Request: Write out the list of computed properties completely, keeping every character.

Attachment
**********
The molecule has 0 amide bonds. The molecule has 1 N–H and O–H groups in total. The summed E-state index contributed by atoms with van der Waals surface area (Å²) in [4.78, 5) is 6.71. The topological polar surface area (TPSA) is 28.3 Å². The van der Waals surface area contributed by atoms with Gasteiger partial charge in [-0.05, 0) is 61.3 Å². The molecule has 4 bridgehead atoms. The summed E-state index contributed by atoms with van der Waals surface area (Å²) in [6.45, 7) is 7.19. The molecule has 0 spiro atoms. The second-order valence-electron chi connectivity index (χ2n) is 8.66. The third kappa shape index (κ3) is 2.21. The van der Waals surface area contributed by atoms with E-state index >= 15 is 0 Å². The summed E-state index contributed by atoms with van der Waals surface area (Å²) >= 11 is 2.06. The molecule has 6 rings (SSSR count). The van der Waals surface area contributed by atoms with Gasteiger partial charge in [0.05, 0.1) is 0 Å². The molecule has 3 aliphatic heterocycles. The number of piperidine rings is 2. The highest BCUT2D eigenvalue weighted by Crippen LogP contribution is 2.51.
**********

The molecule has 0 amide bonds. The molecule has 1 N–H and O–H groups in total. The summed E-state index contributed by atoms with van der Waals surface area (Å²) in [4.78, 5) is 6.71. The topological polar surface area (TPSA) is 28.3 Å². The van der Waals surface area contributed by atoms with Gasteiger partial charge in [-0.05, 0) is 61.3 Å². The molecule has 4 bridgehead atoms. The summed E-state index contributed by atoms with van der Waals surface area (Å²) in [6.45, 7) is 7.19. The molecule has 0 spiro atoms. The second-order valence-electron chi connectivity index (χ2n) is 8.66. The third kappa shape index (κ3) is 2.21. The van der Waals surface area contributed by atoms with E-state index >= 15 is 0 Å². The summed E-state index contributed by atoms with van der Waals surface area (Å²) >= 11 is 2.06. The molecule has 6 rings (SSSR count). The van der Waals surface area contributed by atoms with Gasteiger partial charge in [0.05, 0.1) is 0 Å². The molecule has 3 aliphatic heterocycles. The number of piperidine rings is 2. The highest BCUT2D eigenvalue weighted by Crippen LogP contribution is 2.51.